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Los Angeles is primed: Art fair, please step up

Many in the art community believe the city could sustain a major fair. Shows lined up for the year, including this weekend's Art Los Angeles Contemporary and a new one in September, aim to make it happen.

January 27, 2011|By Jori Finkel, Los Angeles Times
  • The L.A. Art Show at the Convention Center last week drew 5,000 visitors on its opening night.
The L.A. Art Show at the Convention Center last week drew 5,000 visitors… (Michael Robinson Chavez…)

When Art Los Angeles Contemporary opens at Santa Monica's Barker Hangar on Thursday night, hundreds of visitors are expected to make the rounds at more than 65 gallery booths. Also planning to attend are some executives from Merchandise Mart Properties Inc., which is organizing a new art fair to debut here Sept. 30.

Depending on whom you ask, the MMPI group will either be quietly observing the competition or actively working to win over disgruntled galleries for its new venture, which it hopes will be a game-changer in the city.

"There are plenty of art fairs out there — you could even argue there are too many," says Adam Gross, the director of MMPI's upcoming L.A. fair. "But it is pretty universally recognized that if you were to do another art fair in the world that went beyond regional to become a true destination, L.A. would be the city."

As arts patron Eli Broad puts it, "Los Angeles in my view is becoming the contemporary art capital of the world. As the number of galleries and collectors increases here, it becomes more attractive to have a major art fair here."

"I think it's going to happen," adds Broad. "The only question is who is going to do it, and when."

Call it the battle of the L.A. art fairs. London has Frieze. New York has the Armory Show. Miami has the whale of them all, Art Basel Miami Beach. But L.A. has not by many accounts had a world-class contemporary art fair since the late 1980s, when the London firm Andry Montgomery held an event at the convention center downtown that tanked with the economy of the early '90s. (News that one of the firm's subsidiaries organized fairs for weapon manufacturers didn't help.)

Today several other organizers are trying to fill the gap and create a contemporary art fair that attracts leading galleries and drives cultural tourism.

There's MMPI, a Chicago firm that hired Gross away from the Museum of Contemporary Art's development team to serve as director of its new venture, Art Platform — Los Angeles. MMPI already organizes seven art fairs, including the Armory Show and Art Chicago, and 77 other trade shows. Gross says his fair will take place in the L.A. Mart, an MMPI property downtown, from Sept. 30 to Oct. 3, to coincide this year with the launch of the museum-wide extravaganza "Pacific Standard Time."

There's Kim Martindale, organizer of the Los Angeles Art Show. Founded in 1995 by the Fine Art Dealers Assn. with historic strengths such as California Impressionism, it has increasingly moved into the contemporary realm, but without landing the most prestigious art galleries in that sector. Martindale now calls the fair "encyclopedic." It's also the largest art fair in town, drawing 114 gallery exhibitors and an opening-night crowd of 5,000 to the Los Angeles Convention Center last week.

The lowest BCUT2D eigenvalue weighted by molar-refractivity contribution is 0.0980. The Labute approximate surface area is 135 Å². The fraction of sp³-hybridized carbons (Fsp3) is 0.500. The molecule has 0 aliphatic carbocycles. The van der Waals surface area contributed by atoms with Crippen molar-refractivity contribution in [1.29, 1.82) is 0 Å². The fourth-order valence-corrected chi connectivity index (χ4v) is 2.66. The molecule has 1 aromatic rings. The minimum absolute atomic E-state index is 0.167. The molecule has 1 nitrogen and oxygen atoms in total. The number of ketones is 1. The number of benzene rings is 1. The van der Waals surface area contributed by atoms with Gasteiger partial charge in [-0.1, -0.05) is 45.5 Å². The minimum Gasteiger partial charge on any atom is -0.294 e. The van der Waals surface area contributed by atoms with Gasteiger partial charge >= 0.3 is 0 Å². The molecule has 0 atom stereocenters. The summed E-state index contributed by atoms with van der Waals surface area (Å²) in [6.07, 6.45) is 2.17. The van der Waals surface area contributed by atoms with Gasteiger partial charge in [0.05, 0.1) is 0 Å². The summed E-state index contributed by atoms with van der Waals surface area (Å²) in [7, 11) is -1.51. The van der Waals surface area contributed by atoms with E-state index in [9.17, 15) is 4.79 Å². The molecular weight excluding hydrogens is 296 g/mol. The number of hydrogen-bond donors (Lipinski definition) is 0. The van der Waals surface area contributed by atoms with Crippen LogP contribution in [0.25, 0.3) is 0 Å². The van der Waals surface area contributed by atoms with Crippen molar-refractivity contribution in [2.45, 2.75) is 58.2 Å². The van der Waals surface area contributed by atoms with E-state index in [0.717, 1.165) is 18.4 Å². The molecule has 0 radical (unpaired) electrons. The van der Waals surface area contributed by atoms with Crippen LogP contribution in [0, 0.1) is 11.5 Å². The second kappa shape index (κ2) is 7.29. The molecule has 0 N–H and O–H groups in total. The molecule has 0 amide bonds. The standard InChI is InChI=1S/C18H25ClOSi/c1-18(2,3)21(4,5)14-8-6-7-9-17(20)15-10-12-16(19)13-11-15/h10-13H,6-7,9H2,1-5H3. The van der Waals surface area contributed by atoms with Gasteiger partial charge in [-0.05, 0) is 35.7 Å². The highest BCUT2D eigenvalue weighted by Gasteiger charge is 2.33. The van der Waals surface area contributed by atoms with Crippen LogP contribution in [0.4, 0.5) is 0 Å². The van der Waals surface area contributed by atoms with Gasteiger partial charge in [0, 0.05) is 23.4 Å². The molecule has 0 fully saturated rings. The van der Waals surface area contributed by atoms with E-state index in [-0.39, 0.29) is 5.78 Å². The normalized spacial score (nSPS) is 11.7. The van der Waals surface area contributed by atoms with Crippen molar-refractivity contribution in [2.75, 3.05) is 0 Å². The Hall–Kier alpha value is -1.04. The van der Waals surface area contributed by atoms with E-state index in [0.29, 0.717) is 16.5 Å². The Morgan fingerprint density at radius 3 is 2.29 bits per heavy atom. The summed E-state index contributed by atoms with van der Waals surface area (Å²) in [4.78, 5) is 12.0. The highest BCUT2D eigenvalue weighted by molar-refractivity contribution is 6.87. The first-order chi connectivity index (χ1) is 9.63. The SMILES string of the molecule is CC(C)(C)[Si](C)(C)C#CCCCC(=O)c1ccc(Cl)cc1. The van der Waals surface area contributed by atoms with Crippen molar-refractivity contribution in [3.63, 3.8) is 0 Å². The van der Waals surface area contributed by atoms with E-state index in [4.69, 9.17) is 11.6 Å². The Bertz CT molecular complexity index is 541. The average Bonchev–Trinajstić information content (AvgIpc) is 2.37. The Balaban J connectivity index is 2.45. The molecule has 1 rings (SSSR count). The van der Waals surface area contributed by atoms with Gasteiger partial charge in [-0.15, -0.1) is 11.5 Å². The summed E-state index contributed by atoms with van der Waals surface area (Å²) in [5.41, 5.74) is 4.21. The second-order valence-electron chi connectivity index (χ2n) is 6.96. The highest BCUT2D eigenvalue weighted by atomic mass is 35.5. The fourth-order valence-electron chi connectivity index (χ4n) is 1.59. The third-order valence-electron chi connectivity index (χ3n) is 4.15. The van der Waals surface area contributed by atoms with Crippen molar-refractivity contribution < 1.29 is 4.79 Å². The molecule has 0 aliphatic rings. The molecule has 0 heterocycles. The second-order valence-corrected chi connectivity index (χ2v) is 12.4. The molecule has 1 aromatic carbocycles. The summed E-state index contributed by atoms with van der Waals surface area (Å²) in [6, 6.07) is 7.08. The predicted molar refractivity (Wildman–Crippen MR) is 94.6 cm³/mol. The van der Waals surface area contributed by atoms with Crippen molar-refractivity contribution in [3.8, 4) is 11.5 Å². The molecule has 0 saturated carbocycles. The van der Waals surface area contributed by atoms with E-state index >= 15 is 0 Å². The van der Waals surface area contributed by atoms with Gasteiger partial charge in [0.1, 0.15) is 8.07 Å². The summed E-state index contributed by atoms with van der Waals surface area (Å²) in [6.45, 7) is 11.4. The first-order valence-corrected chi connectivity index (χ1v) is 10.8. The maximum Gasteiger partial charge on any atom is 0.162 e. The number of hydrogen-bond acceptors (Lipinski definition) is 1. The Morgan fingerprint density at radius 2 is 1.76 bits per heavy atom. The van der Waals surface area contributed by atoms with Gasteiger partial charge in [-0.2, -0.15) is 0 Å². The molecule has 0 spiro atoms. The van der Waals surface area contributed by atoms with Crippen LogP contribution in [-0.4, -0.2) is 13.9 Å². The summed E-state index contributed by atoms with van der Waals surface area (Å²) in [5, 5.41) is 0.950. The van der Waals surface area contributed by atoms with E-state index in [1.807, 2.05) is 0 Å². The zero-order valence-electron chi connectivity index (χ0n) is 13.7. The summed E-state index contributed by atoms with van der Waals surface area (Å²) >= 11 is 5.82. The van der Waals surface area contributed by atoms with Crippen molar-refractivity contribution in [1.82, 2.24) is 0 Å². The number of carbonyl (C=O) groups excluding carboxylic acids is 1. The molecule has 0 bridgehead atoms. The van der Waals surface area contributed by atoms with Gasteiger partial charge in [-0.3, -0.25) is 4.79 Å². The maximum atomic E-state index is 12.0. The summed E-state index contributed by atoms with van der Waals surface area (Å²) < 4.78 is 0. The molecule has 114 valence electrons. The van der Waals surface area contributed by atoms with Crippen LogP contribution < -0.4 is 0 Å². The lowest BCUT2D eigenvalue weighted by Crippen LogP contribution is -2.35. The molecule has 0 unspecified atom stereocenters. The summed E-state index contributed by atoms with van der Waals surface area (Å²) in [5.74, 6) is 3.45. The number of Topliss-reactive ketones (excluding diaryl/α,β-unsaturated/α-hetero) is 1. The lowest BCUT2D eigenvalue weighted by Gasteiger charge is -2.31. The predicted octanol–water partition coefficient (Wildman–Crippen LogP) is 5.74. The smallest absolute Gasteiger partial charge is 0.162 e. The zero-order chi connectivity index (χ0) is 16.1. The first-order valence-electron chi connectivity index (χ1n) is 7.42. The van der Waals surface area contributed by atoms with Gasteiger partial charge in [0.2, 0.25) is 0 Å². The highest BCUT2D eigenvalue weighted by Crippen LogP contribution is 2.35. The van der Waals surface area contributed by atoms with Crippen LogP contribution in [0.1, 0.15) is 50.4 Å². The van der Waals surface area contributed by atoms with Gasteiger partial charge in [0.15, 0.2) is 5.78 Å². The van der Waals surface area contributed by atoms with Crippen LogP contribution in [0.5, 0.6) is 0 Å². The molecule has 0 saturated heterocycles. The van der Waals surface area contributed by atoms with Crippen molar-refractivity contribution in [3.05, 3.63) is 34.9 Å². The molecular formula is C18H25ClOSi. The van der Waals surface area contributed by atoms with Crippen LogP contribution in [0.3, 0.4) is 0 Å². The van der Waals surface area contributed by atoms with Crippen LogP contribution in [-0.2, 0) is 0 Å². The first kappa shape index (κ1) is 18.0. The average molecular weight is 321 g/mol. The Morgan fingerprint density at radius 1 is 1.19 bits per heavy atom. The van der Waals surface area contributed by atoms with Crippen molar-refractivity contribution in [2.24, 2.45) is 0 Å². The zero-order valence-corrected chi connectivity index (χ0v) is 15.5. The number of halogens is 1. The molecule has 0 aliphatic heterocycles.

There's Stephen Cohen, the photography dealer who has organized Photo L.A. for 20 years and launched Art L.A. in 2005 to focus on contemporary art, involving Chinatown and Culver City galleries. That show ran for five years, at which point Cohen's director, Tim Fleming, started his own fair, now known as Art Los Angeles Contemporary. Cohen alleges that Fleming cost him "hundreds of thousands of dollars by giving away free or discounted booths" during his employ and afterward used his fair's name and "stole proprietary information like a VIP list." Cohen says "a lawsuit is imminent."

Fleming declined to comment on anything related to his former employer. As for his own fair, it also draws heavily on the local cutting-edge galleries, with about half of this year's exhibitors coming from California. Last year it took place at the Pacific Design Center, which he admits was "not the best venue for creating a world-class contemporary art fair." Like the other existing fairs, Fleming's fair draws mainly local visitors.

Then there are the perennial rumors that the Art Basel group is considering extending its franchise to Los Angeles. Marc Spiegler, a director of that fair, declined to comment, while Broad confirmed that his discussions about this prospect with the fair's previous director, Sam Keller, didn't pan out for various reasons, including scheduling.

Still, the stakes are high. Over the last decade, fairs such as Art Basel Miami Beach have become big business for galleries and a major source of cultural tourism revenue for the cities.

According to the Greater Miami Convention & Visitors Bureau, the 2010 Art Basel Miami Beach attracted 46,000 visitors during its December run, many of whom attend the dozen-plus ancillary fairs that have cropped up that week as well. Hotel room rates spiked by 45% that week alone. Visitors Bureau President William Talbert says that "at times the fair draws more private jets than the Super Bowl." (He could not confirm published reports that the fair generates $400 million to $500 million in sales and related revenues each year.)

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